The Council also reached an agreement on the Asylum Procedure Regulation (APR), which commits to improve and standardise the asylum procedure across the EU. This includes time limits for registration, processing decisions, and appeals for asylum claims. The APR covers mandatory border procedures too, designed to allow for a quick assessment at the EU’s external borders of the admissibility of applications.

Additionally, EU member states reached an agreement concerning the management of crisis and force majeure situations. Such rules are in cases of mass influx or the instrumentalization of migrants, and are designed to swiftly ease the burden on overstrained national administrations. A member state in crisis may request solidarity from another in the form of relocation, support in examining asylum claims, or financial assistance

The Commission’s revised proposal for Eurodac – a database of asylum seekers’ fingerprints – is intended to improve the implementation of the New Pact. Provisions include simplifying access for law enforcement officials, collecting more data on asylum seekers, and providing greater assistance to control unauthorised movements. The Council approved a mandate for negotiations with the European Parliament on this matter in June 2022

Future developments

All Council agreements will form the basis of negotiations with the Parliament before these regulations are voted on, amended, and passed. Some of the notable achievements of the Pact include the establishment of the European Union Agency for Asylum (EUAA), which is equipped with more tools to support member states compared to its predecessor, the European Asylum Support Office. Moreover, 22 member states have agreed on a temporary and voluntary solidarity mechanism, which will function as a trial before the permanent solidarity mechanism is introduced by the AMMR.

The Italy-Albania deal struck on 6 November concerning the creation of hubs in Albania to process the status of asylum seekers rescued from the Mediterranean by Italian vessels has sparked controversy in the EU about its compliance with EU law. The deal states that asylum border procedures and return procedures will be carried out in facilities in Albanian territory though be under Italian jurisdiction. As a bilateral deal, this does not concern the EU directly. However, it is feared that the deal may undermine attempts at solidarity and burden-sharing.

Implications for Governments

  • Shared competence: migration policy is a shared competence in EU policy-making. Governments will have to consider aligning national policies with EU laws, fostering intergovernmental cooperation, and participating in joint initiatives. Altogether, this allows for a coherent and unified approach.
  • Demographic change: Government would probably benefit from an assessment of labour market dynamics, social welfare systems, and long-term economic planning in light of migration trends. Managing migration can be a strategic response to demographic imbalances, ensuring economic sustainability and social stability.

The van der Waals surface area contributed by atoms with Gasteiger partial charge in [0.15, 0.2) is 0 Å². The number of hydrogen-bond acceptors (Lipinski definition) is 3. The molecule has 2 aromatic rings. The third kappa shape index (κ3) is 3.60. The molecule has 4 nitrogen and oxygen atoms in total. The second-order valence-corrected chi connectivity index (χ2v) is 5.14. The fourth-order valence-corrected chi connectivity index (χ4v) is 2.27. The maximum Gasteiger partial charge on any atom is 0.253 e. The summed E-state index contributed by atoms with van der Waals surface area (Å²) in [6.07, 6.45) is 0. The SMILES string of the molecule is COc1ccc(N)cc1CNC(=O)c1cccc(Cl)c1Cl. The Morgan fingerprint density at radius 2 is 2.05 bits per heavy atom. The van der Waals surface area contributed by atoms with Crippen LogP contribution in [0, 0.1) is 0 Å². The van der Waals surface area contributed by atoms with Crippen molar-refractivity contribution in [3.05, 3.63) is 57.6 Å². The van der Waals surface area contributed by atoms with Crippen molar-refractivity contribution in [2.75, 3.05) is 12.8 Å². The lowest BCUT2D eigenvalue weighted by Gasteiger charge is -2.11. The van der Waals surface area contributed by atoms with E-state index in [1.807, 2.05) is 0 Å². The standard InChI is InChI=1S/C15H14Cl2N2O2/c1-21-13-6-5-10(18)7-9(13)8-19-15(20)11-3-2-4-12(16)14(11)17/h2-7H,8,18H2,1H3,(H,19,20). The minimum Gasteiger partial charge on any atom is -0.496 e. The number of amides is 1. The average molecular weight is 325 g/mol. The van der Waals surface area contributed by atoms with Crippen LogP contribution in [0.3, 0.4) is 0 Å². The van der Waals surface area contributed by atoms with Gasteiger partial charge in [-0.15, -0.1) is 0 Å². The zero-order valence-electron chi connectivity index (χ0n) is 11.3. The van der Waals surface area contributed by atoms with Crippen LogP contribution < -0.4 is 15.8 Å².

• Solidarity as the basis of success: The success of the New Pact relies on solidarity and sharing responsibilities. Fostering a sense of collective responsibility is crucial for the effective implementation of the New Pact.
  • Anticipating reaction by the European Parliament: As the Parliament plays a crucial role in shaping and finalizing these laws and policies, governments could anticipate concerns and address them in communications with Members of European Parliament and the public. Governments must be prepared to adapt their positions based on parliamentary feedback and contribute to shaping the final legislative framework.

Implications for Private Firms

  • Corporate Social Responsibility (CSR): Private firms, especially those operating on a large scale, may consider enhancing their CSR initiatives to address social challenges linked to migration. This could include supporting initiatives related to refugee integration, humanitarian efforts, or workforce diversity and inclusion.
  • Monitoring and planning: Private firms should proactively monitor and adapt to the changing regulatory landscape surrounding migration. The proposed regulations may particularly impact businesses with operations across multiple EU member states and with supply chains extending outside the EU.

  • Workforce management: Immigrants may be lower-skilled or high-skilled and may contribute to the domestic economy. Understanding changes to migration policy can help firms plan for future talent needs and address potential skills gaps. 

In sum, there are several implications for both governments and private firms stemming from the EU’s New Pact on Migration. EU governments could align national policies with EU laws on migration, and emphasize intergovernmental cooperation and solidarity. Anticipating and addressing European Parliament concerns is crucial for the success of the New Pact. Private firms, especially large ones, may be required to enhance CSR initiatives related to migration challenges, monitor regulatory changes, and better understand the impact on workforce management for future talent needs and skills gaps.